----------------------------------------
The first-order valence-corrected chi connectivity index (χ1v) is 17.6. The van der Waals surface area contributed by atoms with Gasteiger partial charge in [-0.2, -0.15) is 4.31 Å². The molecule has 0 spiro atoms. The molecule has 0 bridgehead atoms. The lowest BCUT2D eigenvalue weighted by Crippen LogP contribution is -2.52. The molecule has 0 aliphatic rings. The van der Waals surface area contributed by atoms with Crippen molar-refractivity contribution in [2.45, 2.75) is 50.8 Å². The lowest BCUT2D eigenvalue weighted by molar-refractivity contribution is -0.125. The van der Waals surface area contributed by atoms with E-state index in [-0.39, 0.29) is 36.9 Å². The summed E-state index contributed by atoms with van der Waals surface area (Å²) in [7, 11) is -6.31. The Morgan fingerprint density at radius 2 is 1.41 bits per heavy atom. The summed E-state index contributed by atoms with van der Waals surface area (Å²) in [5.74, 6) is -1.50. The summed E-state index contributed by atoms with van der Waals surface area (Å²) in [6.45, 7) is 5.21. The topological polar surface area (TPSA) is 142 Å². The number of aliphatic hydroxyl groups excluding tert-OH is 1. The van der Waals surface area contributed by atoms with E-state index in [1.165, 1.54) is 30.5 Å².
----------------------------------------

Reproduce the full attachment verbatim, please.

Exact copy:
The first-order valence-corrected chi connectivity index (χ1v) is 17.6. The van der Waals surface area contributed by atoms with Gasteiger partial charge in [-0.2, -0.15) is 4.31 Å². The molecule has 0 spiro atoms. The molecule has 0 bridgehead atoms. The lowest BCUT2D eigenvalue weighted by Crippen LogP contribution is -2.52. The molecule has 0 aliphatic rings. The van der Waals surface area contributed by atoms with Crippen molar-refractivity contribution in [2.45, 2.75) is 50.8 Å². The lowest BCUT2D eigenvalue weighted by molar-refractivity contribution is -0.125. The van der Waals surface area contributed by atoms with E-state index in [-0.39, 0.29) is 36.9 Å². The summed E-state index contributed by atoms with van der Waals surface area (Å²) in [7, 11) is -6.31. The Morgan fingerprint density at radius 2 is 1.41 bits per heavy atom. The summed E-state index contributed by atoms with van der Waals surface area (Å²) in [5.74, 6) is -1.50. The summed E-state index contributed by atoms with van der Waals surface area (Å²) in [6.45, 7) is 5.21. The topological polar surface area (TPSA) is 142 Å². The number of aliphatic hydroxyl groups excluding tert-OH is 1. The van der Waals surface area contributed by atoms with E-state index in [1.165, 1.54) is 30.5 Å².